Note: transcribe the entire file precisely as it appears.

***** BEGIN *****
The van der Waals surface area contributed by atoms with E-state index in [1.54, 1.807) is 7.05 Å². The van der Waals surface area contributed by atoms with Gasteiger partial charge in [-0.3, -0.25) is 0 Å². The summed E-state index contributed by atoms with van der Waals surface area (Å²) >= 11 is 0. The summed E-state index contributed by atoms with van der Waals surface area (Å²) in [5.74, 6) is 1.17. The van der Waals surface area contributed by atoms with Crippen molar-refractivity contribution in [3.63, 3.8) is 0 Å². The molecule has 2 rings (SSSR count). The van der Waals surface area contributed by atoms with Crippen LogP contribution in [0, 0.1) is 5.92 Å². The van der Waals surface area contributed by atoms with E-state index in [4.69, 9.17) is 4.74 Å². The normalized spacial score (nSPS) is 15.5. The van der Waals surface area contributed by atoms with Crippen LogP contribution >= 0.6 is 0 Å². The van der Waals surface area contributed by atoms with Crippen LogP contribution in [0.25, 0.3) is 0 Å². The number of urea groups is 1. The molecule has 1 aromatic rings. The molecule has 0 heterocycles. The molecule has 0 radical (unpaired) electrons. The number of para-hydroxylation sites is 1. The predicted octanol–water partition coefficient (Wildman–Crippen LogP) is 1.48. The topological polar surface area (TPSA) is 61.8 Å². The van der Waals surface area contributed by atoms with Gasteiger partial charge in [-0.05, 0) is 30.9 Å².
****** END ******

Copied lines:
The van der Waals surface area contributed by atoms with E-state index in [1.54, 1.807) is 7.05 Å². The van der Waals surface area contributed by atoms with Gasteiger partial charge in [-0.3, -0.25) is 0 Å². The summed E-state index contributed by atoms with van der Waals surface area (Å²) >= 11 is 0. The summed E-state index contributed by atoms with van der Waals surface area (Å²) in [5.74, 6) is 1.17. The van der Waals surface area contributed by atoms with Crippen molar-refractivity contribution in [3.63, 3.8) is 0 Å². The molecule has 2 rings (SSSR count). The van der Waals surface area contributed by atoms with Crippen LogP contribution in [0, 0.1) is 5.92 Å². The van der Waals surface area contributed by atoms with E-state index in [4.69, 9.17) is 4.74 Å². The normalized spacial score (nSPS) is 15.5. The van der Waals surface area contributed by atoms with Crippen LogP contribution >= 0.6 is 0 Å². The van der Waals surface area contributed by atoms with Crippen LogP contribution in [0.25, 0.3) is 0 Å². The number of urea groups is 1. The molecule has 1 aromatic rings. The molecule has 0 heterocycles. The molecule has 0 radical (unpaired) electrons. The number of para-hydroxylation sites is 1. The predicted octanol–water partition coefficient (Wildman–Crippen LogP) is 1.48. The topological polar surface area (TPSA) is 61.8 Å². The van der Waals surface area contributed by atoms with Gasteiger partial charge in [-0.05, 0) is 30.9 Å².